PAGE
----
Nuclear states and their allies including Italy have unlawfully refused to participate in negotiations and/or adhere to this new treaty prohibiting the threat and use, possession, production and sale of nuclear weapons and have, on December 4, 2019, declared from London: “NATO will remain a nuclear alliance.” In October 2020, Italian troops participated in the steadfast noon 2020 exercise to perfect the evidence of a nuclear war against Russia by virtually destroying urban and industrial centers in the territorial depth of Central Asia. Unfortunately, there is no lack of other signs from the nuclear states and their allies of wanting to use these weapons, which draw their supreme advantage only from the fact of their unusability, that is, from the abnormality of their destructive power.

In this context, the writers believe it appropriate to point out that the joint planning of the use of nuclear weapons in Italy by NATO, through the decision of the American president, in addition to being contrary to Articles 10 and 11 of our Constitution and the Treaty of Non-Proliferation, exposes the Italian population to severe dangers especially in situations of political and social instability such as those we have witnessed in recent days.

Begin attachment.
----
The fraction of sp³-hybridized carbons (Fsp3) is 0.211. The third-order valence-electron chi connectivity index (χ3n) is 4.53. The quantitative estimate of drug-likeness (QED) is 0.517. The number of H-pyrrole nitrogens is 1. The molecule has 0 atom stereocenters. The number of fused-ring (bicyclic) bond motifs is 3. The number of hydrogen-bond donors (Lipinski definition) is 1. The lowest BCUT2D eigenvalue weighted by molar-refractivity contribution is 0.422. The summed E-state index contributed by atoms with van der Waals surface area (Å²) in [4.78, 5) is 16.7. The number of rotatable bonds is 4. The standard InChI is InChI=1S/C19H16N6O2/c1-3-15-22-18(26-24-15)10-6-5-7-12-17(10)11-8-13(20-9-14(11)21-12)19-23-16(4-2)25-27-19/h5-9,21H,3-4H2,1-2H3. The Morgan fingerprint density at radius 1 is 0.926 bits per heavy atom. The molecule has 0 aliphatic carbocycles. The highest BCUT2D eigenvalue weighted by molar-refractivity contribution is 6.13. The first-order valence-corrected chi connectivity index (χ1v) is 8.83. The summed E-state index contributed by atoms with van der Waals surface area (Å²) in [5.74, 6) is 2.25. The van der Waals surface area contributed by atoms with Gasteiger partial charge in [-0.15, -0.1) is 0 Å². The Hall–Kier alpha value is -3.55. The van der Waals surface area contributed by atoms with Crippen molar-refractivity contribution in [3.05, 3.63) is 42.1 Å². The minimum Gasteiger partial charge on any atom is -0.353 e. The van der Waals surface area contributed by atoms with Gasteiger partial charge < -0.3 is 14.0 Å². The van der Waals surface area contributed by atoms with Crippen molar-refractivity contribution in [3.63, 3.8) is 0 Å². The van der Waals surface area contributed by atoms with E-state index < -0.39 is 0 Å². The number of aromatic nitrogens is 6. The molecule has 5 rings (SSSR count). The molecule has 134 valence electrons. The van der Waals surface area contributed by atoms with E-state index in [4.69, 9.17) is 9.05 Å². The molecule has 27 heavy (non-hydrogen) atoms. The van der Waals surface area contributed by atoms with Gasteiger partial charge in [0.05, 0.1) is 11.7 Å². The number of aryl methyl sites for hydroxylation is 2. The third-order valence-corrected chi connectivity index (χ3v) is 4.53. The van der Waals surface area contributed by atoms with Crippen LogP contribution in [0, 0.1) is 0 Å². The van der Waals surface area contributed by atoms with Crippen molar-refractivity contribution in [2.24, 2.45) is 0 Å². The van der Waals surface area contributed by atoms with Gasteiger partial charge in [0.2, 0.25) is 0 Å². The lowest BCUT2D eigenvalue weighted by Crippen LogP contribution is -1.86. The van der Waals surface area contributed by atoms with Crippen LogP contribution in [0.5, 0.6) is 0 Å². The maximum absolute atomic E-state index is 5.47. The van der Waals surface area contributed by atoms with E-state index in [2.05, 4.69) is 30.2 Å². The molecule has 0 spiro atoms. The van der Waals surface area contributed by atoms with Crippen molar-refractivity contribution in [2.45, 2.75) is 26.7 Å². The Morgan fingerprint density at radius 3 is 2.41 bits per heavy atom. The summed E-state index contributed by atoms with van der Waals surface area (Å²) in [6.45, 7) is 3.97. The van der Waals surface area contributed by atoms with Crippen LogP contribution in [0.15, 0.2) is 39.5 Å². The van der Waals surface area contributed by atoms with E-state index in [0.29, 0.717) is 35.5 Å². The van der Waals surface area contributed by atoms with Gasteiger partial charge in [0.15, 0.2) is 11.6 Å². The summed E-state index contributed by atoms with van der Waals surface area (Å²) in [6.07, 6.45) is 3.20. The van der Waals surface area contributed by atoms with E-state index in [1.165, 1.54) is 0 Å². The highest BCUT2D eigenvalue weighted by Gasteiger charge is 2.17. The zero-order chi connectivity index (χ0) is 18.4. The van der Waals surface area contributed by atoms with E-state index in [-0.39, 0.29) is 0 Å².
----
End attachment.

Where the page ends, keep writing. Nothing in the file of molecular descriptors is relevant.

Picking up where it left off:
Faced with the growing threat of these weapons of mass destruction being used, it seems right that Italy should fulfill its international obligation to adhere to the new TPAN and/or to renounce their use and to free Italian territory from these weapons that violate the humanitarian norms of the ius in bello. Your government and you personally are therefore called to the historic task of contributing to the final elimination of a danger to the very existence of the human race and every other form of life on our planet and urgently authorize the ratification in Italy of the new TPAN (See draft motion of May 29, 2019 by Senator Loredana De Petris).

Sincerely, lawyer Dr.Joachim Lau

Building Blocks for Nuclear Ban Treaty: NPT & Advisory Opinion of the International Court of Justice

By Dr. John Burroughs, Senior Analyst, Lawyers Committee on Nuclear Policy

NEW YORK, Nov 2 2020 (IPS) – The Treaty on the Prohibition of Nuclear Weapons (TPNW) will become binding law for participating states on January 22, 2021. Entry into force was triggered on October 24, the date marking the 75th anniversary of the United Nations, when Honduras become the 50th state to ratify the TPNW, reaching the threshold set by the treaty.

This is a signal accomplishment on the part of the 122 states, none nuclear-armed, that negotiated and adopted the TPNW in 2017, along with the International Committee of the Red Cross (ICRC), which provided expert advice, and the International Campaign to Aboilish Nuclear Weapons (ICAN), a civil society initiative that won the 2017 Nobel Peace Prize.

Together, the negotiating states, the ICRC, and ICAN took responsibility for creating a path toward the global elimination of nuclear weapons, essentially because the world’s most powerful states – all nuclear armed – are failing to do so.